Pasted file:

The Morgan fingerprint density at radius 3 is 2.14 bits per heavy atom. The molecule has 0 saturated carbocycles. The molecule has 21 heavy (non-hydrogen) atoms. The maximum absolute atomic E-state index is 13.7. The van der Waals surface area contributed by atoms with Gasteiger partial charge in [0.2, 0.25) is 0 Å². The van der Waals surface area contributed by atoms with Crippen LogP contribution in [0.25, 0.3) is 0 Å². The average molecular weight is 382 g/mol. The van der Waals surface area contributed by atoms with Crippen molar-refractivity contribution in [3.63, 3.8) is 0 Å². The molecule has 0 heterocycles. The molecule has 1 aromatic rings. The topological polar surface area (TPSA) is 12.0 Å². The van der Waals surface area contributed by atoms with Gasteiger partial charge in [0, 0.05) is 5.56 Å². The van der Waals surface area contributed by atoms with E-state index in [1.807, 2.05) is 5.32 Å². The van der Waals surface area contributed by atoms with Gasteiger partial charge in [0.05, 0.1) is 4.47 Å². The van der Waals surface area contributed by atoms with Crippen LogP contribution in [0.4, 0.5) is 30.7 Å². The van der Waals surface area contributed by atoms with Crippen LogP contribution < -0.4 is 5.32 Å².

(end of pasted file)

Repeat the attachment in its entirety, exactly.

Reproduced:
The Morgan fingerprint density at radius 3 is 2.14 bits per heavy atom. The molecule has 0 saturated carbocycles. The molecule has 21 heavy (non-hydrogen) atoms. The maximum absolute atomic E-state index is 13.7. The van der Waals surface area contributed by atoms with Gasteiger partial charge in [0.2, 0.25) is 0 Å². The van der Waals surface area contributed by atoms with Crippen LogP contribution in [0.25, 0.3) is 0 Å². The average molecular weight is 382 g/mol. The van der Waals surface area contributed by atoms with Crippen molar-refractivity contribution in [3.63, 3.8) is 0 Å². The molecule has 0 heterocycles. The molecule has 1 aromatic rings. The topological polar surface area (TPSA) is 12.0 Å². The van der Waals surface area contributed by atoms with Gasteiger partial charge in [0, 0.05) is 5.56 Å². The van der Waals surface area contributed by atoms with E-state index in [1.807, 2.05) is 5.32 Å². The van der Waals surface area contributed by atoms with Gasteiger partial charge in [0.05, 0.1) is 4.47 Å². The van der Waals surface area contributed by atoms with Crippen LogP contribution in [0.4, 0.5) is 30.7 Å². The van der Waals surface area contributed by atoms with Crippen LogP contribution < -0.4 is 5.32 Å².